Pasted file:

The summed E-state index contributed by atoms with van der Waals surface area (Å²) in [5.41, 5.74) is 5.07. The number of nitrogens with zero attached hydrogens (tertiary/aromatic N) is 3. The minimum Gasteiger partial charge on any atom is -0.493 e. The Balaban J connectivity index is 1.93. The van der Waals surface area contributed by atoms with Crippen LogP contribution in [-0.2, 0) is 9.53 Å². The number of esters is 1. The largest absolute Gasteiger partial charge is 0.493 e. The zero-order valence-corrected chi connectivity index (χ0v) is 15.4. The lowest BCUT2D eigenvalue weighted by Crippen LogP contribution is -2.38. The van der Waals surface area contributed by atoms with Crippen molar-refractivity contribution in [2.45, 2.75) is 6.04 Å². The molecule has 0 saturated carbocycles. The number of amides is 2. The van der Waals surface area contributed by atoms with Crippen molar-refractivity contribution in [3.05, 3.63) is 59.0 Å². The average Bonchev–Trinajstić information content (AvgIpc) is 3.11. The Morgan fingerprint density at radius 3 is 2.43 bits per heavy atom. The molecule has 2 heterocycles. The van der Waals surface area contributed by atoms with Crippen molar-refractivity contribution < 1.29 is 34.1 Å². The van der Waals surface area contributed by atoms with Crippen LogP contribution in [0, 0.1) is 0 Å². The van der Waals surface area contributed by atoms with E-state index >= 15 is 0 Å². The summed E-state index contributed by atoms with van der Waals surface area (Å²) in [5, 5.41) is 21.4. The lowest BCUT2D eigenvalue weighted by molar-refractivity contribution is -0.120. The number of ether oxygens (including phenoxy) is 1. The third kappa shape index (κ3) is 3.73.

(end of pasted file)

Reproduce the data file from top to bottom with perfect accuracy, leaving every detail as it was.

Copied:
The summed E-state index contributed by atoms with van der Waals surface area (Å²) in [5.41, 5.74) is 5.07. The number of nitrogens with zero attached hydrogens (tertiary/aromatic N) is 3. The minimum Gasteiger partial charge on any atom is -0.493 e. The Balaban J connectivity index is 1.93. The van der Waals surface area contributed by atoms with Crippen LogP contribution in [-0.2, 0) is 9.53 Å². The number of esters is 1. The largest absolute Gasteiger partial charge is 0.493 e. The zero-order valence-corrected chi connectivity index (χ0v) is 15.4. The lowest BCUT2D eigenvalue weighted by Crippen LogP contribution is -2.38. The van der Waals surface area contributed by atoms with Crippen molar-refractivity contribution in [2.45, 2.75) is 6.04 Å². The molecule has 0 saturated carbocycles. The number of amides is 2. The van der Waals surface area contributed by atoms with Crippen molar-refractivity contribution in [3.05, 3.63) is 59.0 Å². The average Bonchev–Trinajstić information content (AvgIpc) is 3.11. The Morgan fingerprint density at radius 3 is 2.43 bits per heavy atom. The molecule has 2 heterocycles. The van der Waals surface area contributed by atoms with Crippen molar-refractivity contribution < 1.29 is 34.1 Å². The van der Waals surface area contributed by atoms with Crippen LogP contribution in [0, 0.1) is 0 Å². The van der Waals surface area contributed by atoms with E-state index >= 15 is 0 Å². The summed E-state index contributed by atoms with van der Waals surface area (Å²) in [5, 5.41) is 21.4. The lowest BCUT2D eigenvalue weighted by molar-refractivity contribution is -0.120. The number of ether oxygens (including phenoxy) is 1. The third kappa shape index (κ3) is 3.73.